“You can tell just with his age and the fact that he’s been at the college level for some years now that he plays with a confidence that maybe not a freshman might have right away,” DiMare added. “He plays with a lot of maturity, he’s a mature kid and that shows. Usually, you see it when guys fail and you don’t see anything faze him. It doesn’t bother him if he has a bad at-bat or makes an error. He’s not going to drop his head and let it affect him. He gets ready for the next at-bat or the next play, so that again shows the age factor and the maturity he has.”

With so many talented players competing against him every day, Frank believes he has already improved significantly since he arrived at Miami. Now he is focused on parlaying that development into success in the spring.

“The competition is awesome and that’s why being ambidextrous helps me a lot because if I can’t win on one spot then I have an opportunity at the next,” Frank said. “Being at a school like Miami and competing for a spot is everything I dreamed of. Just imagining playing for a school like this has always been a goal of mine so I’ve got to take the opportunity I have and make the most of it.”

Frank is already trying to build off his strong fall, choosing to stay in Miami over the winter break to work out and train in optimal baseball weather.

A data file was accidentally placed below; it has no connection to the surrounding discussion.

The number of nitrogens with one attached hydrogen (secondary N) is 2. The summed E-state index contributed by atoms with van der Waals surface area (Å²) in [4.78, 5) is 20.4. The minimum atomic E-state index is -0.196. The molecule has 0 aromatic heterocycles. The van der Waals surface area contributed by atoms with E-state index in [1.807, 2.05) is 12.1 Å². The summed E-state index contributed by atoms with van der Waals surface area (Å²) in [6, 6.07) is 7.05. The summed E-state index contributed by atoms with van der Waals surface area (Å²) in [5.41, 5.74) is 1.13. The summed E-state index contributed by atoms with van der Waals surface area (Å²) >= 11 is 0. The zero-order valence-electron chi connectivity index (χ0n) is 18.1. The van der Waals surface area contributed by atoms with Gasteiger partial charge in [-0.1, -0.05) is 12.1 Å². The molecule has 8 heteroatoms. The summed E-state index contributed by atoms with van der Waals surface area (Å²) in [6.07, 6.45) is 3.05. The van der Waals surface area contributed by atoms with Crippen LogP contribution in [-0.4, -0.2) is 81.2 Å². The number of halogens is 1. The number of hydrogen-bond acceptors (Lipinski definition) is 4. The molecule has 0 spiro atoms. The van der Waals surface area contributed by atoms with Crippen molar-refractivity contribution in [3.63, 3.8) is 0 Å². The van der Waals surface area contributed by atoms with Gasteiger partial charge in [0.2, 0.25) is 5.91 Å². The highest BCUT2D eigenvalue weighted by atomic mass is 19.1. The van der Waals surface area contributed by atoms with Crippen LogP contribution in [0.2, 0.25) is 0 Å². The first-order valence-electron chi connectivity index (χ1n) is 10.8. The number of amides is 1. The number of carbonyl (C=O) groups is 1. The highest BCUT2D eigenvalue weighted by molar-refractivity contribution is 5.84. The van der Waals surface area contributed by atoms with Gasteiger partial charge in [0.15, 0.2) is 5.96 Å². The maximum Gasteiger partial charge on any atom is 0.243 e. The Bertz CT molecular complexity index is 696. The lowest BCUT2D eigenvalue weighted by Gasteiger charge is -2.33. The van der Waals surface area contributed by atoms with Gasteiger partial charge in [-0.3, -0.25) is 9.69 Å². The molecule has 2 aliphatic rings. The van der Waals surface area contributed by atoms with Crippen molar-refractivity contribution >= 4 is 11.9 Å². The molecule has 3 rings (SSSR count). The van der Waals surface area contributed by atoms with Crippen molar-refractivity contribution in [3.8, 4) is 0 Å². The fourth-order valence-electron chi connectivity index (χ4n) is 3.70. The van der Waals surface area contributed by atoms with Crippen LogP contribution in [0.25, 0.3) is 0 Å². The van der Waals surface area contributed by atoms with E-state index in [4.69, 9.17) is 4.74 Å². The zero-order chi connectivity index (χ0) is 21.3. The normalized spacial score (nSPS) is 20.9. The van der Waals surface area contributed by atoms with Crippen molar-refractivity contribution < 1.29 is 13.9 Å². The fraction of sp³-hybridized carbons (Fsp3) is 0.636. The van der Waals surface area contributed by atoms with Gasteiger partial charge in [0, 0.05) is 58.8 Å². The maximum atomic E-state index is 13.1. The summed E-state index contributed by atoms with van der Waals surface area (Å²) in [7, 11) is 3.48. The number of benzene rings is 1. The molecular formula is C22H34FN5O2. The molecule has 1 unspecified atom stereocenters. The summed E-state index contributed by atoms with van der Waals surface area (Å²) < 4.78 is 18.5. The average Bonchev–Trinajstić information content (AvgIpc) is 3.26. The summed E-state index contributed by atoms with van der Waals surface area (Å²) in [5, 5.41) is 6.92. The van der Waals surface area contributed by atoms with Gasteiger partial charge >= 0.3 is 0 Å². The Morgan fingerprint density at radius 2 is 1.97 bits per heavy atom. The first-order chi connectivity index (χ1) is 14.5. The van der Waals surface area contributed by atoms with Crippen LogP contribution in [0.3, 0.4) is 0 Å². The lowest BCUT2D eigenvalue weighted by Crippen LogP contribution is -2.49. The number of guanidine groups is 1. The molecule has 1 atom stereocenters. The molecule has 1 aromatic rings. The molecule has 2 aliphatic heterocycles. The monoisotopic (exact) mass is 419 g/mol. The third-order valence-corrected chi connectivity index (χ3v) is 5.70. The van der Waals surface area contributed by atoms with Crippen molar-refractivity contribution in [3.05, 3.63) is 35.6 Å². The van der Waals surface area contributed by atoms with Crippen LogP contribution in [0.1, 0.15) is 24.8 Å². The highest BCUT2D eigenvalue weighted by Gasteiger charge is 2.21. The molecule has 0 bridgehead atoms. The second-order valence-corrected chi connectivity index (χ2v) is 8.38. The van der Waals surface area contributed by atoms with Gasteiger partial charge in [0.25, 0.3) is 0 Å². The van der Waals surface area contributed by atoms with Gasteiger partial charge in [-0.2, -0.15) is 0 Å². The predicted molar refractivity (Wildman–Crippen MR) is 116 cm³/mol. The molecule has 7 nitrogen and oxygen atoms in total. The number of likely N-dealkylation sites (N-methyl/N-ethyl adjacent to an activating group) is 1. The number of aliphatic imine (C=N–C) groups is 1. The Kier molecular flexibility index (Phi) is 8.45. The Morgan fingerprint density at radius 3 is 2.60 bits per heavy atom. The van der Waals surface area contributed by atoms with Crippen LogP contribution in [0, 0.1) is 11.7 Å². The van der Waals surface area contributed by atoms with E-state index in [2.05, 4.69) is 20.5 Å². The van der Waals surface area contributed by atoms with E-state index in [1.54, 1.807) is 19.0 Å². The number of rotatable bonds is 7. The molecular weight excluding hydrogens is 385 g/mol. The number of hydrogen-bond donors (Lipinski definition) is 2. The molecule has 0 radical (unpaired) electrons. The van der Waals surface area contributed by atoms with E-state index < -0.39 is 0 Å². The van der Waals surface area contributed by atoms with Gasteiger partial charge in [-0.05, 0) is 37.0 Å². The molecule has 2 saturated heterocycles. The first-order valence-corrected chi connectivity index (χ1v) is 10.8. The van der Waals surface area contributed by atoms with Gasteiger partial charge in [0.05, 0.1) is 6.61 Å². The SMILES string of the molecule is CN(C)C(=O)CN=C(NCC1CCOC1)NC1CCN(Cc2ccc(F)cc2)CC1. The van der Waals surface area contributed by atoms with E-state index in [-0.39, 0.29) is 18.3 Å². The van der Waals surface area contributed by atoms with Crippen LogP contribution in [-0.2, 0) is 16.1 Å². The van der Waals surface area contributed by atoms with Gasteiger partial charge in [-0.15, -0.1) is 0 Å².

“I love it down here. The weather is beautiful,” Frank said. “You don’t have to worry about the cold like that’s why I’m still here and that’s why I came back after Thanksgiving. At home, I’d be locked up in a facility somewhere. Down here, I’m able to go onto the field and hit, use the weight room and everything. Miami, in general, is beautiful and the weather is perfect for baseball. It’s crazy to be a part of this team and I’m so glad I am here.”

Miami’s season is just a few months away and Frank is eager to get back in action for real games for the first time since the pandemic cut everyone’s seasons short in March.

“This is definitely the most excited I’ve ever been to start a season,” Frank said. “It’s crazy that a few years ago I’m watching all these guys play on TV and now I’m finally able to be a part of it. The first time I step on the field, I’m definitely going to have a little nerves just from playing at a big-time school. But I am really excited for the opportunity to be here and be a Hurricane. I can’t wait for the season to start. My goal is to win a national championship and I am here to do whatever I can to help us do that.”